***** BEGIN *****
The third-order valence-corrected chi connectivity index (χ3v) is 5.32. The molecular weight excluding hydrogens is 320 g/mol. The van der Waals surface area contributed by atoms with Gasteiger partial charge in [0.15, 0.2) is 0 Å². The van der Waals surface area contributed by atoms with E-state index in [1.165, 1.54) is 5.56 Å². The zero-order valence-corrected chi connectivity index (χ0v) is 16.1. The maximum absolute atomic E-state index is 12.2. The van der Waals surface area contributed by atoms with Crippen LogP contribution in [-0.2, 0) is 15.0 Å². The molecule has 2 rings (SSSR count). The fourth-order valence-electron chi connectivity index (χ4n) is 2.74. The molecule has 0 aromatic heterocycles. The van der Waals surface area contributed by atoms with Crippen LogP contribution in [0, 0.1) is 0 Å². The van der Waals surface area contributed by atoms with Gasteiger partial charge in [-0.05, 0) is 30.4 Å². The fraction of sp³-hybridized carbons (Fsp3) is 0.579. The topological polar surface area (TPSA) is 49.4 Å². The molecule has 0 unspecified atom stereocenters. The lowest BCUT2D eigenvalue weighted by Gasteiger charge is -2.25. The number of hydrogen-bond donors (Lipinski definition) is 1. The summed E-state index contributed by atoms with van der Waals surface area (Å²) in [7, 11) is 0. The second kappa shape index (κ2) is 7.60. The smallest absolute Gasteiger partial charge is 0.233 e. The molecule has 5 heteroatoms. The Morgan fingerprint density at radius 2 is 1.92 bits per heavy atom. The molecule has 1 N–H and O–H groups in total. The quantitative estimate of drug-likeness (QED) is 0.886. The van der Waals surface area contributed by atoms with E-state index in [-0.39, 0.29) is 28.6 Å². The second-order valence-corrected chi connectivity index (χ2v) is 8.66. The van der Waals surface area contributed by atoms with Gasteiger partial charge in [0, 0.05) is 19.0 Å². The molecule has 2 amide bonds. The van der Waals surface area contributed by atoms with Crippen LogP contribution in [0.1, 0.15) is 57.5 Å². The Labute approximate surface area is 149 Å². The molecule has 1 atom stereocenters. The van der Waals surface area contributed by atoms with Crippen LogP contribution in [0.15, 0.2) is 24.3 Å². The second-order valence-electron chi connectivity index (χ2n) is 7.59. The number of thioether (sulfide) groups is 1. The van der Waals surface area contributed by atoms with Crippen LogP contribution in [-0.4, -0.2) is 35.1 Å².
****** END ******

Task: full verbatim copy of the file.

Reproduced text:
The third-order valence-corrected chi connectivity index (χ3v) is 5.32. The molecular weight excluding hydrogens is 320 g/mol. The van der Waals surface area contributed by atoms with Gasteiger partial charge in [0.15, 0.2) is 0 Å². The van der Waals surface area contributed by atoms with E-state index in [1.165, 1.54) is 5.56 Å². The zero-order valence-corrected chi connectivity index (χ0v) is 16.1. The maximum absolute atomic E-state index is 12.2. The van der Waals surface area contributed by atoms with Crippen LogP contribution in [-0.2, 0) is 15.0 Å². The molecule has 2 rings (SSSR count). The fourth-order valence-electron chi connectivity index (χ4n) is 2.74. The molecule has 0 aromatic heterocycles. The van der Waals surface area contributed by atoms with Crippen LogP contribution in [0, 0.1) is 0 Å². The van der Waals surface area contributed by atoms with Gasteiger partial charge in [-0.05, 0) is 30.4 Å². The fraction of sp³-hybridized carbons (Fsp3) is 0.579. The topological polar surface area (TPSA) is 49.4 Å². The molecule has 0 unspecified atom stereocenters. The lowest BCUT2D eigenvalue weighted by Gasteiger charge is -2.25. The number of hydrogen-bond donors (Lipinski definition) is 1. The summed E-state index contributed by atoms with van der Waals surface area (Å²) in [7, 11) is 0. The second kappa shape index (κ2) is 7.60. The smallest absolute Gasteiger partial charge is 0.233 e. The molecule has 5 heteroatoms. The Morgan fingerprint density at radius 2 is 1.92 bits per heavy atom. The molecule has 1 N–H and O–H groups in total. The quantitative estimate of drug-likeness (QED) is 0.886. The van der Waals surface area contributed by atoms with E-state index in [-0.39, 0.29) is 28.6 Å². The second-order valence-corrected chi connectivity index (χ2v) is 8.66. The van der Waals surface area contributed by atoms with Gasteiger partial charge in [0, 0.05) is 19.0 Å². The molecule has 2 amide bonds. The van der Waals surface area contributed by atoms with Crippen LogP contribution in [0.1, 0.15) is 57.5 Å². The Labute approximate surface area is 149 Å². The molecule has 1 atom stereocenters. The van der Waals surface area contributed by atoms with Crippen LogP contribution in [0.15, 0.2) is 24.3 Å². The second-order valence-electron chi connectivity index (χ2n) is 7.59. The number of thioether (sulfide) groups is 1. The van der Waals surface area contributed by atoms with Crippen LogP contribution in [-0.4, -0.2) is 35.1 Å².